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  7. #5
    Gold Lounger
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    Those systems are generally called "captive portal" and opening your browser and attempting to access any web page should direct you to the local connection page. Sometimes it takes a couple of attempts to connect because your browser is using its cache, but using a web page you don't usually go to should result in immediate connection, e.g. http://123.com

    cheers, Paul

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  9. #6
    New Lounger
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    I have found that these gatekeepers seem to work better with certain browsers. So I open my rarely used IE to get to the gatekeeper. After that has affirmed I'm a nice guy, I load Firefox and go where I wanted to go. I just leave the IE window open and minimized. I can use FF to get to a VPN, etc. Apparently the gatekeeper logs your IP assignment. Sadly, I've found that after a few hours, the hotel requires re-authentication so I refresh the IE window and re-affirm my nice guy status.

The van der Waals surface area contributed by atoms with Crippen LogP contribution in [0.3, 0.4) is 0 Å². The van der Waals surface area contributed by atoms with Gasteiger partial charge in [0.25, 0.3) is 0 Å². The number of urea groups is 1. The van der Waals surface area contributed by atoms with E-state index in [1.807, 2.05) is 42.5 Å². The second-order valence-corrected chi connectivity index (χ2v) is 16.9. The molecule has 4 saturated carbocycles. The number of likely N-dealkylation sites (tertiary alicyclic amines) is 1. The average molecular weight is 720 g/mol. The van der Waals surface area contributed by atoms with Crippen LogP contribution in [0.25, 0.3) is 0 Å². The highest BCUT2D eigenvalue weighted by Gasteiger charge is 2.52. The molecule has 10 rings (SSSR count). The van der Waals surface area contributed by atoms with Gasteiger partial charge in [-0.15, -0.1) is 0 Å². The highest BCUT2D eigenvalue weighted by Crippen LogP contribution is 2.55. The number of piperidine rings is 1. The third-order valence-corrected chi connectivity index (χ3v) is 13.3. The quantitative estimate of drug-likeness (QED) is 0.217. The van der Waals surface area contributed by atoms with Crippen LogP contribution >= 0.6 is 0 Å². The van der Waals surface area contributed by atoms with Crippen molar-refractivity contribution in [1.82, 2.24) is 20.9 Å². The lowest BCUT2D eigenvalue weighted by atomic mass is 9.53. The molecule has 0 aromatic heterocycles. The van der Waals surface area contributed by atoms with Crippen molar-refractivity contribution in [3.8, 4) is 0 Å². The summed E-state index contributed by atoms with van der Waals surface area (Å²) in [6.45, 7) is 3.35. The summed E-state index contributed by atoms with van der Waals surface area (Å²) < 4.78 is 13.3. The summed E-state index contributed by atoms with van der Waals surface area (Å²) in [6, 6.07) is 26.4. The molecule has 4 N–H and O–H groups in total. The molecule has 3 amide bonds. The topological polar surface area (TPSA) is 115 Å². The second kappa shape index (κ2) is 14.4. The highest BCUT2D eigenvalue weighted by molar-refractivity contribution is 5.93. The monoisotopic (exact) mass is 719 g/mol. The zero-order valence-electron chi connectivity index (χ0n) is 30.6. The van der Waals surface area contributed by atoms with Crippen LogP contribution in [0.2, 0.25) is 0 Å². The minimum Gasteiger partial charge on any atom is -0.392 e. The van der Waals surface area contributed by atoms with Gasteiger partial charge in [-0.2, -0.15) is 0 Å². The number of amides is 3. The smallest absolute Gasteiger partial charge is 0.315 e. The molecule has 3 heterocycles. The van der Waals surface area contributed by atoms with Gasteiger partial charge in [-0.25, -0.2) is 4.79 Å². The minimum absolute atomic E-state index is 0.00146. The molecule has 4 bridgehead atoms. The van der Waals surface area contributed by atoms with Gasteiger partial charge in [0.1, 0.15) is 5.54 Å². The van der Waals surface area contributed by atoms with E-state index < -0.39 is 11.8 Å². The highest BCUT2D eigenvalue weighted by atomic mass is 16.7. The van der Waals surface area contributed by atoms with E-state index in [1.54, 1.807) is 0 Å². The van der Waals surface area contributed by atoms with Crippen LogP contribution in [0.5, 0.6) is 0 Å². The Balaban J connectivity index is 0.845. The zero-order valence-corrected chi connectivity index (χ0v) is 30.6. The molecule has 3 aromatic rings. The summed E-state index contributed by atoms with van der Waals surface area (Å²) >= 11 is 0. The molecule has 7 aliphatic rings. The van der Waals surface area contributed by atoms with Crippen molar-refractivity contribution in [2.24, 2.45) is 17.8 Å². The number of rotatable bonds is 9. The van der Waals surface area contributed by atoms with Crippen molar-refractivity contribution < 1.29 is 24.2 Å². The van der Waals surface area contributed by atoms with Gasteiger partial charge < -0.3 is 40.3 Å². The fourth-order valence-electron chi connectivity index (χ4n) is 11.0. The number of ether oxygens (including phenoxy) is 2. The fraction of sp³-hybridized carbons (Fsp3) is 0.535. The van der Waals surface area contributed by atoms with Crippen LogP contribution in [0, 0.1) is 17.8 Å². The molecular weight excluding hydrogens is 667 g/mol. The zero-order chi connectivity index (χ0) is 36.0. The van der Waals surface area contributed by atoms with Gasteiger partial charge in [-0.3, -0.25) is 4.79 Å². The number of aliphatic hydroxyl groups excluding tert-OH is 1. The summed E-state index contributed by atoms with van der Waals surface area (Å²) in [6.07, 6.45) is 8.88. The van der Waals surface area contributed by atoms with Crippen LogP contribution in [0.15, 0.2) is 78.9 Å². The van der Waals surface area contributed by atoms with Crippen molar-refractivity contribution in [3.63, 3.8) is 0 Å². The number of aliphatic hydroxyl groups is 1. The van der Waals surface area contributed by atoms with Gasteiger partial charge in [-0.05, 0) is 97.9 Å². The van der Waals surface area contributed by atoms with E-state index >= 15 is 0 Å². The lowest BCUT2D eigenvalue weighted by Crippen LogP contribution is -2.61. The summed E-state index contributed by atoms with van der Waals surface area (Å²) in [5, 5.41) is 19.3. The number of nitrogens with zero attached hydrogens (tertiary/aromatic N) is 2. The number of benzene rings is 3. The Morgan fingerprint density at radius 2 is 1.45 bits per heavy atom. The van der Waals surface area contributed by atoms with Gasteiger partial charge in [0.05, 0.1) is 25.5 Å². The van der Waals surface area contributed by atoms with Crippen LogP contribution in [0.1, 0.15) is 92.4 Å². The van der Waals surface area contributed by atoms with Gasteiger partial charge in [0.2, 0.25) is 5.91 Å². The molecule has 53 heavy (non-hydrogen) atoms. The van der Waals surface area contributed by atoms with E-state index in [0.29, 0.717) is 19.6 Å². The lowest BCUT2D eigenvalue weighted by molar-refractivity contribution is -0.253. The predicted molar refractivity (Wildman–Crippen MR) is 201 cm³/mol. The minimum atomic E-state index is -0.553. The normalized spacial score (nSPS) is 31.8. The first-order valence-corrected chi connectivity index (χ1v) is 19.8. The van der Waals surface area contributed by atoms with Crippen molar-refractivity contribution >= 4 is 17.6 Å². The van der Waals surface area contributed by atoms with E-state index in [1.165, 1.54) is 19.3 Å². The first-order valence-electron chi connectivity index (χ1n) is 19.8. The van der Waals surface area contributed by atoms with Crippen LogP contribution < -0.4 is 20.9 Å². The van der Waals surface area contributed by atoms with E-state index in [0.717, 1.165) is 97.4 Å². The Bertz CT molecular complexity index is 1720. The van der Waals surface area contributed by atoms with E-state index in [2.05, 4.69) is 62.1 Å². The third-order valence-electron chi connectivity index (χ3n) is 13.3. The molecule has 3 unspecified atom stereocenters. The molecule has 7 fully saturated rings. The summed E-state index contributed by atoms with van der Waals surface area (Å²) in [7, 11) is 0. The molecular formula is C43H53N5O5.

10. #7
    New Lounger
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    Lightbulb SiFi Gatekeepers are definitely flaky

    Quote Originally Posted by garyfritz View Post
    Public WiFi hot-spots (airports, hotels, etc.) often use "gatekeeper" sites to regulate access. They're supposed to redirect you to a page for liability waivers or similar. But they often don't work worth a darn. When I connect to WiFi at my local airport, I have a good strong WiFi signal. But generally the WiFi acts like there's no network connection -- I can't connect to anything. Sometimes it will figure out it's supposed to do the redirection, but the redirect page doesn't work either. Eventually (sometimes after 10-15 minutes of trying, sometimes after disconnecting/reconnecting several times, I'm not sure what finally fixes it) it will start working, and from that point it works fine.

    Is there anything I can do to my laptop to make this connection process smoother? Or are these "gatekeepers" just flaky and difficult to work with by nature? My phone seems to have less trouble connecting so I'm suspecting something in my laptop.